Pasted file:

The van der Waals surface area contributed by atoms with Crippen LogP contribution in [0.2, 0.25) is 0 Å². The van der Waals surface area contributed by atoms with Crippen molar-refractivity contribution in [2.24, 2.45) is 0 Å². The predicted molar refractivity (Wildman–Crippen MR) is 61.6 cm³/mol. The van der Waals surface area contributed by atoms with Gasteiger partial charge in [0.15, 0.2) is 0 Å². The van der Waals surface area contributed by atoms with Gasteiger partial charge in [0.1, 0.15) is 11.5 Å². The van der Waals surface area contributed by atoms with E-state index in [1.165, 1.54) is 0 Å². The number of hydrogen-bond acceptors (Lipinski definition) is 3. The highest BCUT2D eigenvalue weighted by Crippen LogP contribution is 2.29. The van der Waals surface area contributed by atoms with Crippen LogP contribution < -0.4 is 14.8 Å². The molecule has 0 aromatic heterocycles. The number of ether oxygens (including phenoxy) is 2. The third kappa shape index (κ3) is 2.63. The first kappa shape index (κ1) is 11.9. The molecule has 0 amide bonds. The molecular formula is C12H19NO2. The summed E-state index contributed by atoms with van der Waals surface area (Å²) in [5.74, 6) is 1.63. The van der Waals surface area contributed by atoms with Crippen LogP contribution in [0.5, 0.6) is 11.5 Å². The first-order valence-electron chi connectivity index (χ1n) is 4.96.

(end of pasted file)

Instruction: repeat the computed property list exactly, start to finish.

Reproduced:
The van der Waals surface area contributed by atoms with Crippen LogP contribution in [0.2, 0.25) is 0 Å². The van der Waals surface area contributed by atoms with Crippen molar-refractivity contribution in [2.24, 2.45) is 0 Å². The predicted molar refractivity (Wildman–Crippen MR) is 61.6 cm³/mol. The van der Waals surface area contributed by atoms with Gasteiger partial charge in [0.15, 0.2) is 0 Å². The van der Waals surface area contributed by atoms with Gasteiger partial charge in [0.1, 0.15) is 11.5 Å². The van der Waals surface area contributed by atoms with E-state index in [1.165, 1.54) is 0 Å². The number of hydrogen-bond acceptors (Lipinski definition) is 3. The highest BCUT2D eigenvalue weighted by Crippen LogP contribution is 2.29. The van der Waals surface area contributed by atoms with Crippen LogP contribution < -0.4 is 14.8 Å². The molecule has 0 aromatic heterocycles. The number of ether oxygens (including phenoxy) is 2. The third kappa shape index (κ3) is 2.63. The first kappa shape index (κ1) is 11.9. The molecule has 0 amide bonds. The molecular formula is C12H19NO2. The summed E-state index contributed by atoms with van der Waals surface area (Å²) in [5.74, 6) is 1.63. The van der Waals surface area contributed by atoms with Crippen LogP contribution in [0.5, 0.6) is 11.5 Å². The first-order valence-electron chi connectivity index (χ1n) is 4.96.